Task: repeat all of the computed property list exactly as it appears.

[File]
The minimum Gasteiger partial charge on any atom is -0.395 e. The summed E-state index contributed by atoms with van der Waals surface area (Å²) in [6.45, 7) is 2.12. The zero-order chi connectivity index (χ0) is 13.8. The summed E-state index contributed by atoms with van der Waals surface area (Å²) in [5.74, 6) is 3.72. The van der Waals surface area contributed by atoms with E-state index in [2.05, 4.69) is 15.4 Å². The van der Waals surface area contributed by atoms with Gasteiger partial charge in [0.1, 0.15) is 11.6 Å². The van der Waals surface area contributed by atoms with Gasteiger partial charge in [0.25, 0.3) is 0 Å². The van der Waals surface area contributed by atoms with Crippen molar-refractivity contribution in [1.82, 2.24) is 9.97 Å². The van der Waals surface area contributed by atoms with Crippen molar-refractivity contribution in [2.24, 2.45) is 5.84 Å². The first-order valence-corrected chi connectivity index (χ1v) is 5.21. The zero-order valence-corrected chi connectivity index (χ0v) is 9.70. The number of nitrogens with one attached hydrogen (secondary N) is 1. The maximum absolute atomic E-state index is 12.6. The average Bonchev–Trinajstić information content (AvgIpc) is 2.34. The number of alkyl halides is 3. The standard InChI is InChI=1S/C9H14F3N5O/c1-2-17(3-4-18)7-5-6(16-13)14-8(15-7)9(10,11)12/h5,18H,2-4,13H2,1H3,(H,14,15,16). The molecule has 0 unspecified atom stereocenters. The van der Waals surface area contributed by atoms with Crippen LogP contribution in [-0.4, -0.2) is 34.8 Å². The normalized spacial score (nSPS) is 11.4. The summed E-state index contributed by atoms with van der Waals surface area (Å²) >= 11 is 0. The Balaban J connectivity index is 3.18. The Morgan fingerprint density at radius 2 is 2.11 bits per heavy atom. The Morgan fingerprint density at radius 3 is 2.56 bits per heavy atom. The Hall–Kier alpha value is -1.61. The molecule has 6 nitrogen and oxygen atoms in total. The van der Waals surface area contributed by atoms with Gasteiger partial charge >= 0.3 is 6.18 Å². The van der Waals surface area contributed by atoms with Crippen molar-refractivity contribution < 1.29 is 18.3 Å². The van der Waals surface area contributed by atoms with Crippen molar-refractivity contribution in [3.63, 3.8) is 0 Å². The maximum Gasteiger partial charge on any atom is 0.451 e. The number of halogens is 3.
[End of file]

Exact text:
The minimum Gasteiger partial charge on any atom is -0.395 e. The summed E-state index contributed by atoms with van der Waals surface area (Å²) in [6.45, 7) is 2.12. The zero-order chi connectivity index (χ0) is 13.8. The summed E-state index contributed by atoms with van der Waals surface area (Å²) in [5.74, 6) is 3.72. The van der Waals surface area contributed by atoms with E-state index in [2.05, 4.69) is 15.4 Å². The van der Waals surface area contributed by atoms with Gasteiger partial charge in [0.1, 0.15) is 11.6 Å². The van der Waals surface area contributed by atoms with Gasteiger partial charge in [0.25, 0.3) is 0 Å². The van der Waals surface area contributed by atoms with Crippen molar-refractivity contribution in [1.82, 2.24) is 9.97 Å². The van der Waals surface area contributed by atoms with Crippen molar-refractivity contribution in [2.24, 2.45) is 5.84 Å². The first-order valence-corrected chi connectivity index (χ1v) is 5.21. The zero-order valence-corrected chi connectivity index (χ0v) is 9.70. The number of nitrogens with one attached hydrogen (secondary N) is 1. The maximum absolute atomic E-state index is 12.6. The average Bonchev–Trinajstić information content (AvgIpc) is 2.34. The number of alkyl halides is 3. The standard InChI is InChI=1S/C9H14F3N5O/c1-2-17(3-4-18)7-5-6(16-13)14-8(15-7)9(10,11)12/h5,18H,2-4,13H2,1H3,(H,14,15,16). The molecule has 0 unspecified atom stereocenters. The van der Waals surface area contributed by atoms with Crippen LogP contribution in [-0.4, -0.2) is 34.8 Å². The normalized spacial score (nSPS) is 11.4. The summed E-state index contributed by atoms with van der Waals surface area (Å²) >= 11 is 0. The Balaban J connectivity index is 3.18. The Morgan fingerprint density at radius 2 is 2.11 bits per heavy atom. The Morgan fingerprint density at radius 3 is 2.56 bits per heavy atom. The Hall–Kier alpha value is -1.61. The molecule has 6 nitrogen and oxygen atoms in total. The van der Waals surface area contributed by atoms with Gasteiger partial charge >= 0.3 is 6.18 Å². The van der Waals surface area contributed by atoms with Crippen molar-refractivity contribution < 1.29 is 18.3 Å². The van der Waals surface area contributed by atoms with Crippen molar-refractivity contribution in [3.63, 3.8) is 0 Å². The maximum Gasteiger partial charge on any atom is 0.451 e. The number of halogens is 3.